The OED and other sources suggest that playoff is a construction from the late 19th century, while the following source suggests that it was originally used by Shakespeare in Henry IV.

What does that have to do with the word playoff, then? and most importantly Shakespeare? Well, the word playoff comes from Shakespeare himself, and, even more relevant to our league—it was used colloquially in terms of drinking. The expression to play it off or to play off, used in Henry IV, meant “to finish what you started,” specifically to drain or finish an alcoholic drink.

and the following extract from Word Detective appears to support such usage:

This “play-off” invoked a very old sense of “off” meaning “exhaust or finish completely” (as in our modern “finish off”). It wasn’t until 1932 that “play-off” came to mean (first in the US, of course) “a series of games, matches, or contests played to decide a championship, competition, etc.” (Oxford English Dictionary).

The points here are the “old sense of off meaning finished” and this long periond of time (from Shakespeare’s till the 19th century) during which the above usage apparently disappeared to reemerge later in expressions like play-off.


Was “playoff” really coined by Shakespeare with the meaning of “finish something”?

Are there other usage instances or phrasal verbs of “off” meaning finished before play-off reappeared in the 19 century?


2 Answers 2


Shakespeare doesn't get credit for coining "play off" because his quasi-use of the term doesn't appear to have influenced the sense as it is used today.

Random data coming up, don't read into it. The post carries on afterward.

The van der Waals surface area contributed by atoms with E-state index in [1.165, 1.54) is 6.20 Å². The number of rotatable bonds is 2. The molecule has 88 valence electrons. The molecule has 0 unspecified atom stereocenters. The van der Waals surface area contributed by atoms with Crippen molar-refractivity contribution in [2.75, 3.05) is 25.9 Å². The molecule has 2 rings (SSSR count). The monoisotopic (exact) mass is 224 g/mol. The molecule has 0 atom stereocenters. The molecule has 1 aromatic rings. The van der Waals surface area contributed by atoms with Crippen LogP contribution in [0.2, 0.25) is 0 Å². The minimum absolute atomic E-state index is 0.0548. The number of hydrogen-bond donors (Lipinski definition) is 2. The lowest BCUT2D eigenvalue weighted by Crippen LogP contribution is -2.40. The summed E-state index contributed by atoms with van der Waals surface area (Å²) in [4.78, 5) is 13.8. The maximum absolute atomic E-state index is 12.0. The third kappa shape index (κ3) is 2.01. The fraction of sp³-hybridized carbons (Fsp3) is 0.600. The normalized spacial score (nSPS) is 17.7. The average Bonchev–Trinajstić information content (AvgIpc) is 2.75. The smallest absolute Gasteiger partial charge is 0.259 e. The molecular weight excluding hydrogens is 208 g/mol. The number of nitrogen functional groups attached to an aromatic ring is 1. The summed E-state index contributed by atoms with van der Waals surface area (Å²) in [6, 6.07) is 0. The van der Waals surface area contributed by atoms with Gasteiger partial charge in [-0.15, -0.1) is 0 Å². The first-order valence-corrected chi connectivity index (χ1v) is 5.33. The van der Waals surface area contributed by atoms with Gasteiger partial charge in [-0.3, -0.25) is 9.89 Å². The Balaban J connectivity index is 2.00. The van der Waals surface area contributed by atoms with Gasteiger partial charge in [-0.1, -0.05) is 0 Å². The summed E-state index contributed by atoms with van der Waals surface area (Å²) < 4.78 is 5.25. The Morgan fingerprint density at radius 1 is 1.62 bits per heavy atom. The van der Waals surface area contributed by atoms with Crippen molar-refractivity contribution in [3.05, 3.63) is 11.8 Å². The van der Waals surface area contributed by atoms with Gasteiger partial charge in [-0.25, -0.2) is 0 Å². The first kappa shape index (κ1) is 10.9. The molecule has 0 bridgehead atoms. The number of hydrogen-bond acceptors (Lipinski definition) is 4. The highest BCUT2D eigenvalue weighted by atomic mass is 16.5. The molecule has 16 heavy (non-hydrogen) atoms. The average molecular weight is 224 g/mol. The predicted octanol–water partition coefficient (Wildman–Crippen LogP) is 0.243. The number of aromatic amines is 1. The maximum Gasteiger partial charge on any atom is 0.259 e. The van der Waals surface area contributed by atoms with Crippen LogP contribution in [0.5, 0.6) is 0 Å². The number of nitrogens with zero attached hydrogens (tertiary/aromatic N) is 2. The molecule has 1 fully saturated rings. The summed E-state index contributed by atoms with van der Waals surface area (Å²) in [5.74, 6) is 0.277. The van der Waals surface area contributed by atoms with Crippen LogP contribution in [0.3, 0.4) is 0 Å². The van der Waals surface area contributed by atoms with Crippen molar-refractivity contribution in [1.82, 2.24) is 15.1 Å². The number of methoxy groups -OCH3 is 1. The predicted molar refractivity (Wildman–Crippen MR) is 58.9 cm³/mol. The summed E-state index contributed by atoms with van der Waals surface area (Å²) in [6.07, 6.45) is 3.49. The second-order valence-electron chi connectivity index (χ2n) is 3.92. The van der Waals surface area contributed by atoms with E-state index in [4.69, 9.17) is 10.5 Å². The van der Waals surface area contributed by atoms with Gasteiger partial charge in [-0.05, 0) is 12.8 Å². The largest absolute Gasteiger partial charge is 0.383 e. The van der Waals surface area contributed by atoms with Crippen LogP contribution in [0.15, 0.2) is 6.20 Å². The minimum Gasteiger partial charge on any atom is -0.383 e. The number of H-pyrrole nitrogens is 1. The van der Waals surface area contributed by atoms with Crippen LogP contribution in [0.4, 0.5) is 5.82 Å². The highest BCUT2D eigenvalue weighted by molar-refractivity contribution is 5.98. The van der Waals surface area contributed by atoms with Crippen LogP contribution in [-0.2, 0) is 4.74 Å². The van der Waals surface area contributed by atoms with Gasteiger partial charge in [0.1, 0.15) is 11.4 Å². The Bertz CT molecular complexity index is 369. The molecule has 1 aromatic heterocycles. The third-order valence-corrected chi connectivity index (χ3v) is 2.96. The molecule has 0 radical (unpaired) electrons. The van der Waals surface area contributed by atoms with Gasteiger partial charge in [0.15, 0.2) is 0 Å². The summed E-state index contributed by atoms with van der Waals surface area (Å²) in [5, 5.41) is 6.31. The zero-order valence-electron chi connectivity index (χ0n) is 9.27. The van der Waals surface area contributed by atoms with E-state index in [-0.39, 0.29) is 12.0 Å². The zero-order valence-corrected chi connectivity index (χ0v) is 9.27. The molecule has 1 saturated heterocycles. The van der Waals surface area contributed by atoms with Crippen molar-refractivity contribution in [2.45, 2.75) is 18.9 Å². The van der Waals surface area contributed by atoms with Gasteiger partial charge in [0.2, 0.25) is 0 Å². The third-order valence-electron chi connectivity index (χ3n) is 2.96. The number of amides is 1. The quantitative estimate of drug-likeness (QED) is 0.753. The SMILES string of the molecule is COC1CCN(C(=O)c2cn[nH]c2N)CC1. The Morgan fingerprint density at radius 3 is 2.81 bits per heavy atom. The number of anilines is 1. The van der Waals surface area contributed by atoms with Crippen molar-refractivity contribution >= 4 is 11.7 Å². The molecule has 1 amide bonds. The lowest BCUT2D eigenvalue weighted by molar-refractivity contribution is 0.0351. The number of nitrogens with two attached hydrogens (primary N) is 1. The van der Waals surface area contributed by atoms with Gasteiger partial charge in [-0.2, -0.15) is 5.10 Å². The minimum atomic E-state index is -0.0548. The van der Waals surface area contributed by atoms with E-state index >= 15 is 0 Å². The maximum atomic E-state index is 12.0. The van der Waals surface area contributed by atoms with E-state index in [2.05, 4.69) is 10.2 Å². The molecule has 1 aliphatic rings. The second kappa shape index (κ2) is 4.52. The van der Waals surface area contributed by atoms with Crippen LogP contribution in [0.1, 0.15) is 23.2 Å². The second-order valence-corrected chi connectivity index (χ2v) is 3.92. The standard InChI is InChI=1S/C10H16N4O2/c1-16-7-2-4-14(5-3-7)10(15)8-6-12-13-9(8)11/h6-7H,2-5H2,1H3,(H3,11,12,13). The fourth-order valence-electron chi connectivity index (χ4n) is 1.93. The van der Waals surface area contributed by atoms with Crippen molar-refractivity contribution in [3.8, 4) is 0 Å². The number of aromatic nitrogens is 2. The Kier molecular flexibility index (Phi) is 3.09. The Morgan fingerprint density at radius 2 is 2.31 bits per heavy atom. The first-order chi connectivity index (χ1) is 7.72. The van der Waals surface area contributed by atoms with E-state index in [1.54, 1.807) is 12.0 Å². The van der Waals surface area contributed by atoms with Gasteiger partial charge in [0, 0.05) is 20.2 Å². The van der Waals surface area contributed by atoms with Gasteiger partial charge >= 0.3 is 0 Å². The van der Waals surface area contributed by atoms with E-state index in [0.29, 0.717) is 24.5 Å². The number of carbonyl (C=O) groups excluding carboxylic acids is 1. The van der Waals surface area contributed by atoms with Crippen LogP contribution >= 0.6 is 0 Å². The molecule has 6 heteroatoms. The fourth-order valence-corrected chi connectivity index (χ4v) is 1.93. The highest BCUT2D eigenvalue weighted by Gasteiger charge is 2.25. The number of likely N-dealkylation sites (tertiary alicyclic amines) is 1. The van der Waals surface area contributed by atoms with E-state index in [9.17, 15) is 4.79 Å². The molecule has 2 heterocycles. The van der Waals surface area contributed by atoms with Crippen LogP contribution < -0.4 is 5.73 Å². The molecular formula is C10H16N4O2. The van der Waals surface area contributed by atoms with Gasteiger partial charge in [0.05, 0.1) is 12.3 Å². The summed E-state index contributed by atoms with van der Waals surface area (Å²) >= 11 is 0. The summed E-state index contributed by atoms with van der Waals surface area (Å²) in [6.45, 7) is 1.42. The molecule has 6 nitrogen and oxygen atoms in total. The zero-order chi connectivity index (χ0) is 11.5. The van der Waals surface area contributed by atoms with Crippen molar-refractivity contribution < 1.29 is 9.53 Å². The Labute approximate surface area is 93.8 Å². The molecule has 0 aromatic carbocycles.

The OED does address this exact quotation in defining a compound definition of "play off."

1. trans. colloq. To drain or finish (a drink, esp. an alcoholic one). Obsolete.

Example citations:

1598 Shakespeare Henry IV, Pt. 1 ii. v. 16 When you breath in your watering they cry hem, and bid you play it off .

1607 T. Dekker & G. Wilkins Iests to make you Merie sig. H3v He requested them to play off the sacke and begon.

1645 H. Bold Adventure in Poems (1664) 136 Play off your Canns (you Rogues) your Case I'le warrant, If Fidle's good.

This might have been an existing slang sense of "play off" at the time, or it might have been an original Shakespeare coinage picked up by other period writers. But the large gap in usage between this sense "to finish off" and the sense not attested until centuries later makes it unlikely that those who used "play-off" to mean a series of games or competitions were necessarily aware or focused on the earlier usage.

Lexicographers are interested in direct connections, and in the case of the modern term "play-off" as a noun, the origin appears to be "play off" as a verb.

1901 Munsey's Mag. Jan. 570/1 We're going to play off for the Wolcott cup.

And the earlier sense meaning specifically to break a tie:

10. Sport. a. trans. To decide the result of (a tied match) by further play.

First referred to in golf:

1870 C. MacArthur Golfer's Ann. 118 On the tie being played off, Sir Robert and Mr. Anderson again tied.

Remember that "play" and "off" are common words, and their compounding can occur naturally. This is evidenced by the number of alternate senses that exist in the interem between Shakespeare and the modern sense:

3. trans. To cause (a person) to be shown at a disadvantage; to make a fool of. Obsolete.

4. trans. To discharge, set off (artillery, a mine, a firework, etc.). Also intr.: to be discharged or fired, to go off. Also fig. Obsolete.

6. trans. To pass off as something else.

7. intr. U.S. To shirk responsibility, esp. to evade work by feigning illness. Frequently in to play off sick.


Welp, the dictionary websites all say its first recorded usage was somewhere from 1890-1895, but aren't helpful enough to explain where or by whom. Still, while Shakespeare might be responsible for "play off", he doesn't appear to get the credit for playoff.

https://www.merriam-webster.com/dictionary/playoff http://www.dictionary.com/browse/playoff

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